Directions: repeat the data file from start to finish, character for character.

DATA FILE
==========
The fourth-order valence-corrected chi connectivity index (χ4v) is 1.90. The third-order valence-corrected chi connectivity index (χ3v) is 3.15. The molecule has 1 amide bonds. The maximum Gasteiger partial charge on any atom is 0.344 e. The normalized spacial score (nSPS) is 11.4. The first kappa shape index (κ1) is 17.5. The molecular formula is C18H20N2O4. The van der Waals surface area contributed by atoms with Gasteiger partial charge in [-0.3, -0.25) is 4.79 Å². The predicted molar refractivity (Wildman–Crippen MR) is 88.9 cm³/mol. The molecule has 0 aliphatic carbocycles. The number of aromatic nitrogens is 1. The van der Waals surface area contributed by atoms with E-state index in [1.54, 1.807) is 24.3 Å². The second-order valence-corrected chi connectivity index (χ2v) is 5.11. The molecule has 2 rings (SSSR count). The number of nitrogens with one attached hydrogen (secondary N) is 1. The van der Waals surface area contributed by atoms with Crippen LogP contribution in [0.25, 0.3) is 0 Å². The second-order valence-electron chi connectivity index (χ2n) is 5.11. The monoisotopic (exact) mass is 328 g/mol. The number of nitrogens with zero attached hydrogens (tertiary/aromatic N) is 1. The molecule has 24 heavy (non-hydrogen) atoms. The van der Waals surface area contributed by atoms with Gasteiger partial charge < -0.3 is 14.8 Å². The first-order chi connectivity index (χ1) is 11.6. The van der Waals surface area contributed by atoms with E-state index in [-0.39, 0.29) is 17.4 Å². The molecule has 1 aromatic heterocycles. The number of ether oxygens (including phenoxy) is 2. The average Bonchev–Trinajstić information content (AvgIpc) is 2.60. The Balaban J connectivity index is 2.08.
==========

The fourth-order valence-corrected chi connectivity index (χ4v) is 1.90. The third-order valence-corrected chi connectivity index (χ3v) is 3.15. The molecule has 1 amide bonds. The maximum Gasteiger partial charge on any atom is 0.344 e. The normalized spacial score (nSPS) is 11.4. The first kappa shape index (κ1) is 17.5. The molecular formula is C18H20N2O4. The van der Waals surface area contributed by atoms with Gasteiger partial charge in [-0.3, -0.25) is 4.79 Å². The predicted molar refractivity (Wildman–Crippen MR) is 88.9 cm³/mol. The molecule has 0 aliphatic carbocycles. The number of aromatic nitrogens is 1. The van der Waals surface area contributed by atoms with E-state index in [1.54, 1.807) is 24.3 Å². The second-order valence-corrected chi connectivity index (χ2v) is 5.11. The molecule has 2 rings (SSSR count). The number of nitrogens with one attached hydrogen (secondary N) is 1. The van der Waals surface area contributed by atoms with Crippen LogP contribution in [0.25, 0.3) is 0 Å². The second-order valence-electron chi connectivity index (χ2n) is 5.11. The monoisotopic (exact) mass is 328 g/mol. The number of nitrogens with zero attached hydrogens (tertiary/aromatic N) is 1. The molecule has 24 heavy (non-hydrogen) atoms. The van der Waals surface area contributed by atoms with Gasteiger partial charge < -0.3 is 14.8 Å². The first-order chi connectivity index (χ1) is 11.6. The van der Waals surface area contributed by atoms with E-state index in [-0.39, 0.29) is 17.4 Å². The molecule has 1 aromatic heterocycles. The number of ether oxygens (including phenoxy) is 2. The average Bonchev–Trinajstić information content (AvgIpc) is 2.60. The Balaban J connectivity index is 2.08.